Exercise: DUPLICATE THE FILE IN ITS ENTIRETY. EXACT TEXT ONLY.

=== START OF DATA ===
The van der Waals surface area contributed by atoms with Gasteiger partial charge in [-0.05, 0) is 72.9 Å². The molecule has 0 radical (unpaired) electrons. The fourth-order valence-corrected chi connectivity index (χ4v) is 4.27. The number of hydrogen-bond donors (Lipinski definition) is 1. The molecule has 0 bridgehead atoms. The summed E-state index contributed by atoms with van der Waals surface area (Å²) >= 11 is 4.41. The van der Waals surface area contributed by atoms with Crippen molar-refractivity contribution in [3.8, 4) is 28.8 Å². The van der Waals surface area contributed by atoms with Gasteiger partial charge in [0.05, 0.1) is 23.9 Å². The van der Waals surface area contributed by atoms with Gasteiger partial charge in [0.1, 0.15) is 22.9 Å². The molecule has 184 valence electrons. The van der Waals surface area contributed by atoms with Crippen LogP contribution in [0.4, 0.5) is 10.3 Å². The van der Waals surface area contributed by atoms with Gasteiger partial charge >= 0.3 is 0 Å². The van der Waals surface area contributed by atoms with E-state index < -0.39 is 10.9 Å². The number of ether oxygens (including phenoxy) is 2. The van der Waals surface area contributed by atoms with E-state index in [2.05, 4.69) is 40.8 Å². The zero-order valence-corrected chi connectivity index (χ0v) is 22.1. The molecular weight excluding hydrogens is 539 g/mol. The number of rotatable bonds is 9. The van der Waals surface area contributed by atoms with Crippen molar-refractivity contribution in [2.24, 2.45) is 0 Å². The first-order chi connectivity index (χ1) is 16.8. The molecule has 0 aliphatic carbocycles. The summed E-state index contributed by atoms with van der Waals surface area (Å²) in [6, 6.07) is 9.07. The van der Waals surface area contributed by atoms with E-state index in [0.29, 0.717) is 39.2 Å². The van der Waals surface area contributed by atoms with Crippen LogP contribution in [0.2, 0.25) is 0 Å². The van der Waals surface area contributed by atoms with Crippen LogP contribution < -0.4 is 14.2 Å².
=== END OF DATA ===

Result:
The van der Waals surface area contributed by atoms with Gasteiger partial charge in [-0.05, 0) is 72.9 Å². The molecule has 0 radical (unpaired) electrons. The fourth-order valence-corrected chi connectivity index (χ4v) is 4.27. The number of hydrogen-bond donors (Lipinski definition) is 1. The molecule has 0 bridgehead atoms. The summed E-state index contributed by atoms with van der Waals surface area (Å²) >= 11 is 4.41. The van der Waals surface area contributed by atoms with Crippen molar-refractivity contribution in [3.8, 4) is 28.8 Å². The van der Waals surface area contributed by atoms with Gasteiger partial charge in [0.05, 0.1) is 23.9 Å². The van der Waals surface area contributed by atoms with Gasteiger partial charge in [0.1, 0.15) is 22.9 Å². The molecule has 184 valence electrons. The van der Waals surface area contributed by atoms with Crippen LogP contribution in [0.4, 0.5) is 10.3 Å². The van der Waals surface area contributed by atoms with Gasteiger partial charge >= 0.3 is 0 Å². The van der Waals surface area contributed by atoms with E-state index < -0.39 is 10.9 Å². The number of ether oxygens (including phenoxy) is 2. The van der Waals surface area contributed by atoms with E-state index in [2.05, 4.69) is 40.8 Å². The zero-order valence-corrected chi connectivity index (χ0v) is 22.1. The molecular weight excluding hydrogens is 539 g/mol. The number of rotatable bonds is 9. The van der Waals surface area contributed by atoms with Crippen molar-refractivity contribution in [2.24, 2.45) is 0 Å². The first-order chi connectivity index (χ1) is 16.8. The molecule has 0 aliphatic carbocycles. The summed E-state index contributed by atoms with van der Waals surface area (Å²) in [6, 6.07) is 9.07. The van der Waals surface area contributed by atoms with E-state index in [0.29, 0.717) is 39.2 Å². The van der Waals surface area contributed by atoms with Crippen LogP contribution in [0.2, 0.25) is 0 Å². The van der Waals surface area contributed by atoms with Crippen LogP contribution < -0.4 is 14.2 Å².